Special initiative ONE WORLD – No Hunger

Green innovation centre Mozambique

Baobab, the fruit of the baobab tree, can be used to prepare juices and sauces, among other things. Baobab oil is also increasingly used in cosmetics. In Mozambique, the harvests are mainly organised by women.

Mozambique is one of the least developed countries in the world and is ranked 181st out of 188 countries on the Human Development Index (HDI). Despite Mozambique's economic growth over the last few years, the situation of the poor population has not improved significantly. And yet the country has huge potential for development, especially in agriculture. Only 15 per cent of the land that is suitable for farming is used for agriculture, and yield per hectare is usually low. More than seventy per cent of the population earn their living in agriculture, most of them in subsistence agriculture, i.e. they produce for their own consumption.

Innovative techniques and more efficient networking of stakeholders will be used to promote the value chains for rice, pigeonpea and baobab and improve crop yields. To achieve this goal, a green innovation centre is currently being built in Mozambique.

What is innovative?

  • Improved and organic rice farming: It is planned to introduce the System of Rice Intensification (SRI) and organic rice cultivation for new markets.
  • A new approach for pigeonpeas: Increased cultivation of pigeonpeas in rotation with staple crops helps to protect soils and makes the plant, which is well suitable for exports, more attractive to farmers.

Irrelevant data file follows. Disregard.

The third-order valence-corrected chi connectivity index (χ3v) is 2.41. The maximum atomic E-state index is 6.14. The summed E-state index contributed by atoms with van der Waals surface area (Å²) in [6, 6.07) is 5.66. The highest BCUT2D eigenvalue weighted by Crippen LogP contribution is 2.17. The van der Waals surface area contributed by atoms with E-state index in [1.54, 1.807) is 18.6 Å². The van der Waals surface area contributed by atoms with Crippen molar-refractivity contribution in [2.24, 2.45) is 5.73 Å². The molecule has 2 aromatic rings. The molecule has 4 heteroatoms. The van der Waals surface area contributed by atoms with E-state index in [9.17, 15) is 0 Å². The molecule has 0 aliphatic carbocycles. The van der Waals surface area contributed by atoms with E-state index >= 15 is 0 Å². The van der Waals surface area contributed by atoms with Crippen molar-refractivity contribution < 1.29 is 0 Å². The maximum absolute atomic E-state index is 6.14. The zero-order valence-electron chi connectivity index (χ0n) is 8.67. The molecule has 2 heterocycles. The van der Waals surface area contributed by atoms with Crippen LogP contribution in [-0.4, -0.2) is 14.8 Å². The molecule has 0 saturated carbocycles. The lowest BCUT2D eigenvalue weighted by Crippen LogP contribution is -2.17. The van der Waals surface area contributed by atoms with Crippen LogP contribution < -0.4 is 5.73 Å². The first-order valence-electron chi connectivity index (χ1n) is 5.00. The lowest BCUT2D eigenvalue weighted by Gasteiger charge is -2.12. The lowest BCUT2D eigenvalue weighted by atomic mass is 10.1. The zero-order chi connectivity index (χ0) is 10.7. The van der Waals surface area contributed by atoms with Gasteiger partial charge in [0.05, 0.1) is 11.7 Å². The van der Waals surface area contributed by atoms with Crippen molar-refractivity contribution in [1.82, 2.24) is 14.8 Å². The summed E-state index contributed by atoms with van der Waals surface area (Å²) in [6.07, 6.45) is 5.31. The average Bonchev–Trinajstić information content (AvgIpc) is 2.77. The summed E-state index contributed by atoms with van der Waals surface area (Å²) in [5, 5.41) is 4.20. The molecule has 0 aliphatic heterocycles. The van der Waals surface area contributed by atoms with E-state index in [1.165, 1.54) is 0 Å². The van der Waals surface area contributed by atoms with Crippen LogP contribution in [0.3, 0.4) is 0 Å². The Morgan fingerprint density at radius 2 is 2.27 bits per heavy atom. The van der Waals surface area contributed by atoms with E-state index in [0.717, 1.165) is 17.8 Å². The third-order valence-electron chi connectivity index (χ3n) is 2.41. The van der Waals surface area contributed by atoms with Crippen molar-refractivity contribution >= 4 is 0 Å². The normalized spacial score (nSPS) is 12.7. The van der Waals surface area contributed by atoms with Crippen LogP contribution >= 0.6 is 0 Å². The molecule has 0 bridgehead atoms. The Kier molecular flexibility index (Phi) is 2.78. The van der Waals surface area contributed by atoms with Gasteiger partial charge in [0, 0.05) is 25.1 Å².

• Baobab (also known as the "monkey bread tree"): Baobab powder, a so-called "superfood", is very popular around the world due to its high vitamin content and its rejuvenating effect on the skin. It is mainly the women who organise the collection and primary processing of the fruit. As part of the project, they will learn about environmentally sound collecting, storing and peeling methods and be trained on how to successfully market the baobab products.

Our goals

In the selected project regions, innovations help to improve the income of smallholder farms and create employment. They also enhance food security.

We want:

  • to increase the income of 30,000 smallholders from the sale of pigeonpeas, rice and baobab and
  • to reduce the share of moderately or severely food insecure households.

Ways to success

Pigeonpeas, rice and baobab fruit are traditional crops in Mozambique, with great potential for being marketed internationally. At the same time, local sales can help to enhance food security. In all three value chains, the green innovation centre will focus on building stronger networks between suppliers, agricultural producers, processing companies and the public sector and research establishments. This will enable stakeholders to better defend their interests.

The innovation centre also supports the establishment of demonstration plots. So-called "lead farmers" receive practical and commercial training about innovations that they can share within their organisations. A "train the trainer" approach for trainers and multipliers is used to ensure that innovations reach more people. Inclusive business models with existing companies enable smallholders and their organisations to become part of supply chains over the long term.

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